Ghosts Next Door

Ghosts Next Door
by Lopaka Kapanui

Nov 5, 2016

"Sonate" An Epilogue

The movement came in three measures like the flute, viola and harp are three parts in a sonata. However, the complete movement seemed to execute itself in one motion. Lunging forward with both feet momentarily leaving the ground just as a fencing master would do, when bursting forth to introduce his foil to the heart of his enemy, even before he (the enemy) could think to defend the blow.  A downward elbow strike to break the collarbone while holding a swordfish bill in her hand and dipping her head below a wide tight-fisted right cross. The collarbone shatters as she simultaneously steps to the left and rises with a backhand strike which generously plunges the swordfish bill below the skull of the murderer of her father and brother. Weapon and flesh are briefly tethered together before the limp form of Mele Hualala’i crumble to a floor that is constantly soaked with blood and marrow.

The brooding deep moan of a cello almost sounds as if it is wallowing in the mire of despair, but from its lowest note, a violin caresses its sadness and lifts it higher until only the soothing sound of a harp can carry that last note into a state of bliss. Her body shivers and her breathing is even, and for a moment she fears that she has gone mad. In the act of murderous, brutal revenge, she has found bliss. She has found clarity as her body is filled with adrenaline and shivers like the rising scream of a violin crescendo.

Tabby thought that she heard the gentle, soft, music of a piano as it began its first few notes before the flood of its full concerto would come bursting forth, but it was only the rain. Her bliss was inconstant as the moon, for the revenge, she sought only served to give her momentary happiness. It did not bring back her father and brother. Even with the shirt, she wore as a sacred vestment to their memory, she found no fulfillment. She was empty, empty and alone, truly alone. The door to the room opened with an emotional weight of finality, like a lone bassoon playing in a dark space. Boy entered with Ivan, Tiny and Rita following closely behind him. He gently removed the bloodied swordfish bill from Tabby’s hand and placed it in his coat pocket. She looked up at him with tears balancing at the precipice of her eyes,

“I can’t feel anything in my heart, I’m alone. I don’t have anyone,”

“You have us,” Aunty Rita stepped forward and took Tabby in her arms.

Ivan and Tiny both held the girl by her hands and rubbed her back sympathetically.

“You have all of us,” their voices were warm and welcoming.

“I’m responsible for all of this,” Boy said. “I’ll help you, and I promise you that everything will be okay. I promise,”


The seven-count beat of a pahu drum is done for three measures for free before the hula practitioners enter for the holo pahu. The beat continues until all of the dancers are in line, then everyone calls out,

 “E ue!”

Then, eight more beats on the pahu drum sound, until the hula practitioners are brought into position to begin the hula pahu. The kahea is called, ‘Ae, aua ‘ia!”

“Aua ‘ia e tama e tona motu”

The ancient chant resounded in Boy’s mind as he drove the large SUV back to Rita’s home in Mo’ili’ili. Everyone sat silently in the vehicle; Tabby had already fallen into a deep sleep while Rita watched over the girl with maternal concern.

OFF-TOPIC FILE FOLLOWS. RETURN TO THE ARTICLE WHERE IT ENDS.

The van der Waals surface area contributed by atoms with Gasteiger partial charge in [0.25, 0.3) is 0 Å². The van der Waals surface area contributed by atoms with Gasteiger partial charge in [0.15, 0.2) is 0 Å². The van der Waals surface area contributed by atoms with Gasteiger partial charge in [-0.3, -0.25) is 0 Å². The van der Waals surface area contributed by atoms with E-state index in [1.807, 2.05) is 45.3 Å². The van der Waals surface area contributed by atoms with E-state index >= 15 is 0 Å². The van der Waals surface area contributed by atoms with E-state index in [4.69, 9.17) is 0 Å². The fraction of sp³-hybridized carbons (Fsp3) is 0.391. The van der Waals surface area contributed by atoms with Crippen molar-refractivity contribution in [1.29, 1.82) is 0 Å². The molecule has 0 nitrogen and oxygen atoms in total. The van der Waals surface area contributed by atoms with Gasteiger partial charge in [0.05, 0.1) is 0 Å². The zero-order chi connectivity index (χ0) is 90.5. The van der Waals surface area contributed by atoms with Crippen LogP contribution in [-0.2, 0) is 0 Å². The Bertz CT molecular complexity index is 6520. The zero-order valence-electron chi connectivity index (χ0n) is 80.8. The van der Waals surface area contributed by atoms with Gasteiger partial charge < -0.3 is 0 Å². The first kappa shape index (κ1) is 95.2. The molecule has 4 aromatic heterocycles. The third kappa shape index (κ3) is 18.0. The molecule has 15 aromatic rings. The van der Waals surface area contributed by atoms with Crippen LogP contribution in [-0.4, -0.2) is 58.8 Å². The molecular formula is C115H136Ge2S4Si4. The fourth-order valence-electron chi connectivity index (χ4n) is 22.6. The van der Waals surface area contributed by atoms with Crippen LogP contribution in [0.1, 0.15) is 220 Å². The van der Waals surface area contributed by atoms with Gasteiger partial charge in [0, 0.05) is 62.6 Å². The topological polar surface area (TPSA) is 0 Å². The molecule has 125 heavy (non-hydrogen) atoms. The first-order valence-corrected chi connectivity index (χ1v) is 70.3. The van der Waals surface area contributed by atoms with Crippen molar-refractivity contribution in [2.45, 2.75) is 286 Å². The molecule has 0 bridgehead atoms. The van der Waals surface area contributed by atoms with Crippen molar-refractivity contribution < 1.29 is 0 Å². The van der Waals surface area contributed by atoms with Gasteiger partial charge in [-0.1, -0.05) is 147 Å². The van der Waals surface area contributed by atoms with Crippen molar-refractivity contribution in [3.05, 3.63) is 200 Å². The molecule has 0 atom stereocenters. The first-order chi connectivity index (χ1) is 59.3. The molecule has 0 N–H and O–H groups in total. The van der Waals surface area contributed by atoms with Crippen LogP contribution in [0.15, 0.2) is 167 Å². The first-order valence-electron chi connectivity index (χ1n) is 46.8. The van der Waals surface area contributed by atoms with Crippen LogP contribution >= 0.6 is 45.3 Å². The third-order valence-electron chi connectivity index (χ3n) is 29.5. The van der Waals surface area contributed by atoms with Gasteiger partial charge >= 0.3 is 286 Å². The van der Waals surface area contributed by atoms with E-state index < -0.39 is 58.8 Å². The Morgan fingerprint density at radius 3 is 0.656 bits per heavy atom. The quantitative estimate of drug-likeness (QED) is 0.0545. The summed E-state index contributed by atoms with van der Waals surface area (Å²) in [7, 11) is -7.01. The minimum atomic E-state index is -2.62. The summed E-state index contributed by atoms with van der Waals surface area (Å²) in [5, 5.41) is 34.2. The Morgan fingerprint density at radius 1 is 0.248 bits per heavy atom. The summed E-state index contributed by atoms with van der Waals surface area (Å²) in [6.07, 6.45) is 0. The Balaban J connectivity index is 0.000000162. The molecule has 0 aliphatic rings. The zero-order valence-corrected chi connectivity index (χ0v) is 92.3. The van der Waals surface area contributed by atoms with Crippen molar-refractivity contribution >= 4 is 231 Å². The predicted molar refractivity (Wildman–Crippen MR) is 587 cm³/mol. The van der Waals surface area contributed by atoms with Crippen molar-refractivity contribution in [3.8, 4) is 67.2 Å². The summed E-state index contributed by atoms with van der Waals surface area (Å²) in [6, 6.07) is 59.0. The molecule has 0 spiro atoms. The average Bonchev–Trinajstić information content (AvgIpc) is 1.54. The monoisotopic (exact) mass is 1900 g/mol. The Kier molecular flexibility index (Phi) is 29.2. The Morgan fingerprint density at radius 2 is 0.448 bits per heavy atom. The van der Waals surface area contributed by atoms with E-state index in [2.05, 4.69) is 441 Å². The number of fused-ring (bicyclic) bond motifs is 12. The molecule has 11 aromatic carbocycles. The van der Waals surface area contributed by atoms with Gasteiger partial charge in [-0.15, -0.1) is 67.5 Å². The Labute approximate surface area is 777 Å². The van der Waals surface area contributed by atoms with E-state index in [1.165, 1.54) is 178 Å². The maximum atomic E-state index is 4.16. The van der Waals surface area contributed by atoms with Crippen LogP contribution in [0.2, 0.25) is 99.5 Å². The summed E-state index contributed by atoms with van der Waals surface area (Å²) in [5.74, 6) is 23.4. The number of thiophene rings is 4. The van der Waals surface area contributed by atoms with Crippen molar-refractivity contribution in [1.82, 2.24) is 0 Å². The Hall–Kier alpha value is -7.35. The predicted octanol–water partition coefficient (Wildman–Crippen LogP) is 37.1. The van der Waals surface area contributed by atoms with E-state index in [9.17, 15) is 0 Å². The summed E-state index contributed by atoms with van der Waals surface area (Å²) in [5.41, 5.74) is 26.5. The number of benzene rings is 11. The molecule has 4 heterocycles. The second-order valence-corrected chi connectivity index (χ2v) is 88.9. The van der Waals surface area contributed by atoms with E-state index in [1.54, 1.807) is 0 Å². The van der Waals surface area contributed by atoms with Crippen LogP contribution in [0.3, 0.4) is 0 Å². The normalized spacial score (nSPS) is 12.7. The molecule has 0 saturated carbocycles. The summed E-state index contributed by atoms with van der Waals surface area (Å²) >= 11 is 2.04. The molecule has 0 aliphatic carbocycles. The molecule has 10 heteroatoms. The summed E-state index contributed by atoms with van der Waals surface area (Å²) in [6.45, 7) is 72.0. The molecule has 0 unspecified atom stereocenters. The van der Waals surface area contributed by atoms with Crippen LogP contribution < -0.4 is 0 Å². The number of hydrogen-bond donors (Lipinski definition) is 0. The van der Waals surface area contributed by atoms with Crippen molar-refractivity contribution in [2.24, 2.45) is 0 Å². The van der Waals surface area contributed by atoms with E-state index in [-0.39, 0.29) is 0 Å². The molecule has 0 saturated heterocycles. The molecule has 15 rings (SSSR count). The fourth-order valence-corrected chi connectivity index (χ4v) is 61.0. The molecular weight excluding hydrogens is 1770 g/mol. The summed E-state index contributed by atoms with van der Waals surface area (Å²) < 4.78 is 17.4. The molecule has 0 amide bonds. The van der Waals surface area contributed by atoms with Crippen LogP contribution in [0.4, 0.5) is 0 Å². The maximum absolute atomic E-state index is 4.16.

“What are your plans for her Hanson?” Rita asked.

“A normal life,” Boy replied.

“We’re not going to begin her training and bring her into the office?” Tiny asked.

“No,” Boy whispered. “We’re not,”

“But she shows all the signs,” Ivan began, but Boy suddenly erupted into a brief moment of furious anger. Something hardly seen by anyone, but remembered by all, once it happened.

“I SAID NO!” Boy pounded the dashboard so hard that it cracked in two pieces.

“Hanson Napualawa!” Rita hissed. “This girl has been through enough! You watch yourself, young man!”

Boy regained his composure as best he could and spoke more evenly,

“We are not bringing her into the office, and no one, not any one of you is going to take her aside and secretly teach her anything! Are we understood?”

Silence permeated the large vehicle before Boy pulled over and made certain that he locked eyes with his aunt and uncles.

“I’m serious, the three of you better not crumble,” Boys eyes always took on a lighter color when he was mad, and his elders knew better than to test him. However, they always found ways to temper his fury and work around him.


The movement came in three measures, a step forward, arms open, and then a hug. Tabby lost herself in the embrace of her father and brother while the sound of harps played in the distance. They chased her across the vast field of Kapiolani park as she ran about aimlessly. The destination was of no consequence to her, she was simply happy that the three of them were reunited and life was beautiful once more. In the dream, Tabby stopped suddenly. Her father and Daniel were no longer chasing after her, rather, they were beginning to disappear down a short grassy hill. Daniel waved at her to follow and she did. Eventually, she ascended the hill and at the bottom, she came upon their plaques at Hawaiian Memorial Cemetery. Heavy raindrops fell and it began to hurt her skin. She tried to endure the pain as best she could but she had to leave, she ran to the top of the grassy hill and looked back to see Daniel and her father standing behind their plaques, waving good-bye.

Boy stood at her bedroom door, watching her as she slept. Although her eyes were closed he could see them moving back and forth, she was dreaming. He had a sense of what her dream might be and it broke his heart to think of it.

“I’ll make things right Tabby, I promise,” he whispered.

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